Judaism has rules for how you act — how you eat, speak, and even dress. A few weeks ago, my wife showed me a full page advertisement in a Brooklyn-based magazine purportedly signed by rabbinic leaders of the Lakewood community declaring that women must wear tights or stockings that cover their calves. I don’t know whether this was approved by the rabbis whose names appeared on the ad and do not consider it particularly relevant. More important is the halakhic issue. While this ad is entirely correct, it is also entirely wrong.
A few years ago, my daughter came home from school and reported puzzedly that her teacher said the Mishnah Berurah requires women to wear tights. My daughter knows very well our house rule on the subject — required in Boro Park, optional in Flatbush. Why, she asked, don’t we follow the Mishnah Berurah? I gave her two answers. First, the Mishnah Berurah is not always the final word on the subject and we follow our rabbi’s rulings. Second, the Mishnah Berurah actually says the exact opposite of what your teacher claimed and we do follow it on this issue (I also told her not to contradict her teacher because that might get her in trouble).
The Gemara (Berakhos 24a) says that a woman’s shok is considered nakedness, and therefore must be covered. Halakhic authorities disagree over the definition of shok. According to the Bach (Orach Chaim 75 sv. ve-khein), shok is the lower leg, between the knee and the ankle. According to others, such as the Peri Megadim (Orach Chaim, Mishbetzos Zahav 75:1), shok is the upper leg, from the knee to the waist. The practical difference between the two is whether a woman must cover her lower leg. According to the Bach she must and according to the Peri Megadim she need not. However, all agree that in a place where women generally cover a specific part of the body, all women must conform to that standard of modest dressing. If all women wear gloves, the garment becomes mandatory. And if all women wear stockings covering their lower legs, the garment or its equivalent are also required.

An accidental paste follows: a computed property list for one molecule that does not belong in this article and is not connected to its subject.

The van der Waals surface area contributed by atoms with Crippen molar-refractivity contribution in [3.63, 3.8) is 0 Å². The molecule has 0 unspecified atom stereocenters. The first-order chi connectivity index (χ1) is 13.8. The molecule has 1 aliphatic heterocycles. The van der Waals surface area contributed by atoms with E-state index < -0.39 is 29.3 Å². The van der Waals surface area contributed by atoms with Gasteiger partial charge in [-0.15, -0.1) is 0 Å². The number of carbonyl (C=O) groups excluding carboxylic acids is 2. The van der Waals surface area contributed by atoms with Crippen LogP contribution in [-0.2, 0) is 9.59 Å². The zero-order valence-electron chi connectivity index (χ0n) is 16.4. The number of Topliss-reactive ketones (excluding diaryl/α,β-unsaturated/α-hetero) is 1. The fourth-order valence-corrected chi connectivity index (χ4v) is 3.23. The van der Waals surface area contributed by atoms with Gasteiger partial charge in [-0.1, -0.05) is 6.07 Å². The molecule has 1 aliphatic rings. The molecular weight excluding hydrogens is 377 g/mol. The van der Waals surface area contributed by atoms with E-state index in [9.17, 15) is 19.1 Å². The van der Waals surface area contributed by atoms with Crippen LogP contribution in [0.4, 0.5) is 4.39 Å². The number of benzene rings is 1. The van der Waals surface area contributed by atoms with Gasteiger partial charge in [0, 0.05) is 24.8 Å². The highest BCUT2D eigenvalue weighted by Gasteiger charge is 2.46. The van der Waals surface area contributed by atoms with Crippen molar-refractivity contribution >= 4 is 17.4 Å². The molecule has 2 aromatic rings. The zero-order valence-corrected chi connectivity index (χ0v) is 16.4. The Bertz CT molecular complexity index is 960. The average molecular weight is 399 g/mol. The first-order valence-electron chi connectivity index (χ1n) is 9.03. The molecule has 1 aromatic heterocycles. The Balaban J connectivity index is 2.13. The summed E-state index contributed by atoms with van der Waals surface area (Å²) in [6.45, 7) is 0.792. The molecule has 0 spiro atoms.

The Mishnah Berurah (75:2 – link) rules like the Peri Megadim. According to the Mishnah Berurah, women need not cover their lower legs except in a place where that is the common practice. That is why my “house rule” is that in Boro Park the women must wear tights. In my opinion, that is the standard practice in Boro Park but not in Flatbush. And in Marine Park, I suspect that during the summer even socks are optional.
Other authorities disagree with the Mishnah Berurah. Most importantly, the Chazon Ish (Orach Chaim 16:8) leaves the debate unresolved. R. Elyakim Ellinson (Hatznei’a Lekhes, vol. 2 ch. 3 p. 141 nn. 44, 48), based on the writings of R. Ovadiah Yosef (Yabi’a Omer vol. 6 YD no. 14), states that most authorities agree with the Mishnah Berurah. Especially since the Chazon Ish does not rule on the subject, the Mishnah Berurah‘s ruling is conclusive. However, I think R. Ellinson is a little too quick to reach a conclusion of what the majority of contemporary decisors hold. R. Shmuel Katz (Kedoshim Tihyu, ch. 8 n. 25) lists a number of important authorities who rule strictly on the matter. (R. Katz also elicited a lenient responsum from R. Shlomo Min Hahar.)
Regardless, I was taught to follow the Mishnah Berurah‘s position and, in my experience, it is normative in all non-Charedi communities and most non-Chasidic neighborhoods in the US. While the Lakewood rabbis have every right to follow the strict authorities and declare that this is the absolute halakhah for their community, their ruling has no effect on other communities. As always, follow your rabbi, not what you read on a blog, in the newspaper or in a magazine.